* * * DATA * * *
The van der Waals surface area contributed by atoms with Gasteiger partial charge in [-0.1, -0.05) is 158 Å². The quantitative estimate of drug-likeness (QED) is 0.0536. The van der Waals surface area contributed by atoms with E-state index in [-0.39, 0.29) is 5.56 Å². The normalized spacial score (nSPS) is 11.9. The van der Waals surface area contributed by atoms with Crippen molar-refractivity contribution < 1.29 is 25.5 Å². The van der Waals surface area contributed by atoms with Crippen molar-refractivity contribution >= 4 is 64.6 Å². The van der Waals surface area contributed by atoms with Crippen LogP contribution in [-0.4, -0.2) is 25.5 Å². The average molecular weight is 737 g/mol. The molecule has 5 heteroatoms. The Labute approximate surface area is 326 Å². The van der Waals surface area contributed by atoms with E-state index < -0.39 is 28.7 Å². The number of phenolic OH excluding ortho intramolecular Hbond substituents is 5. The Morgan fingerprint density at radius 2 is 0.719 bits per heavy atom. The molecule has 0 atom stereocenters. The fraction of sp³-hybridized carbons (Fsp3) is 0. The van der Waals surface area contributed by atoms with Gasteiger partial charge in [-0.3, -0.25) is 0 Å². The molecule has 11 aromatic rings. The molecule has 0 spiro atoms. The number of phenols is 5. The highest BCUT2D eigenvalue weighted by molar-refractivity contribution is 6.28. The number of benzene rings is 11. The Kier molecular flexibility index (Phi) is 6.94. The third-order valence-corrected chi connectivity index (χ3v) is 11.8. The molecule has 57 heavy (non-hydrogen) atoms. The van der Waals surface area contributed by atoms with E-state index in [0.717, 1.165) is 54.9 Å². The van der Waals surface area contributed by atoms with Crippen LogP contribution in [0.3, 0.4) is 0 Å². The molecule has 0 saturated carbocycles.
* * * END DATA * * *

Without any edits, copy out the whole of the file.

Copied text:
The van der Waals surface area contributed by atoms with Gasteiger partial charge in [-0.1, -0.05) is 158 Å². The quantitative estimate of drug-likeness (QED) is 0.0536. The van der Waals surface area contributed by atoms with E-state index in [-0.39, 0.29) is 5.56 Å². The normalized spacial score (nSPS) is 11.9. The van der Waals surface area contributed by atoms with Crippen molar-refractivity contribution < 1.29 is 25.5 Å². The van der Waals surface area contributed by atoms with Crippen molar-refractivity contribution >= 4 is 64.6 Å². The van der Waals surface area contributed by atoms with Crippen LogP contribution in [-0.4, -0.2) is 25.5 Å². The average molecular weight is 737 g/mol. The molecule has 5 heteroatoms. The Labute approximate surface area is 326 Å². The van der Waals surface area contributed by atoms with E-state index < -0.39 is 28.7 Å². The number of phenolic OH excluding ortho intramolecular Hbond substituents is 5. The Morgan fingerprint density at radius 2 is 0.719 bits per heavy atom. The molecule has 0 atom stereocenters. The fraction of sp³-hybridized carbons (Fsp3) is 0. The van der Waals surface area contributed by atoms with Gasteiger partial charge in [-0.3, -0.25) is 0 Å². The molecule has 11 aromatic rings. The molecule has 0 spiro atoms. The number of phenols is 5. The highest BCUT2D eigenvalue weighted by molar-refractivity contribution is 6.28. The number of benzene rings is 11. The Kier molecular flexibility index (Phi) is 6.94. The third-order valence-corrected chi connectivity index (χ3v) is 11.8. The molecule has 57 heavy (non-hydrogen) atoms. The van der Waals surface area contributed by atoms with E-state index in [0.717, 1.165) is 54.9 Å². The van der Waals surface area contributed by atoms with Crippen LogP contribution in [0.3, 0.4) is 0 Å². The molecule has 0 saturated carbocycles.